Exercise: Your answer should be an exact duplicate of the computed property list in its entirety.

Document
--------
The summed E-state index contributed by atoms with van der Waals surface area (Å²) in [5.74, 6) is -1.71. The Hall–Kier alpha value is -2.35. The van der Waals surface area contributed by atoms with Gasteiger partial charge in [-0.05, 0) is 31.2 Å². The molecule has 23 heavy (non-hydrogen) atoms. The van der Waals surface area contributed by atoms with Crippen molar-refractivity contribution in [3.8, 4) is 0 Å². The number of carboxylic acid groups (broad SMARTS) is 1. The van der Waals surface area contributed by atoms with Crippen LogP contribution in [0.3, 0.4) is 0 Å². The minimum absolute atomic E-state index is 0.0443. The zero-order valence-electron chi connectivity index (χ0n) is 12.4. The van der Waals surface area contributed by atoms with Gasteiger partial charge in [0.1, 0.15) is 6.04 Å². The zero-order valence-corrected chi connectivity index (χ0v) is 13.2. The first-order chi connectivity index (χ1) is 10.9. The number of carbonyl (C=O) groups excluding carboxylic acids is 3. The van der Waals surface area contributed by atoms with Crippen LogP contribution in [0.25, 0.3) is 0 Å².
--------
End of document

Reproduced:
The summed E-state index contributed by atoms with van der Waals surface area (Å²) in [5.74, 6) is -1.71. The Hall–Kier alpha value is -2.35. The van der Waals surface area contributed by atoms with Gasteiger partial charge in [-0.05, 0) is 31.2 Å². The molecule has 23 heavy (non-hydrogen) atoms. The van der Waals surface area contributed by atoms with Crippen molar-refractivity contribution in [3.8, 4) is 0 Å². The number of carboxylic acid groups (broad SMARTS) is 1. The van der Waals surface area contributed by atoms with Crippen LogP contribution in [0.3, 0.4) is 0 Å². The minimum absolute atomic E-state index is 0.0443. The zero-order valence-electron chi connectivity index (χ0n) is 12.4. The van der Waals surface area contributed by atoms with Gasteiger partial charge in [0.1, 0.15) is 6.04 Å². The zero-order valence-corrected chi connectivity index (χ0v) is 13.2. The first-order chi connectivity index (χ1) is 10.9. The number of carbonyl (C=O) groups excluding carboxylic acids is 3. The van der Waals surface area contributed by atoms with Crippen LogP contribution in [0.25, 0.3) is 0 Å².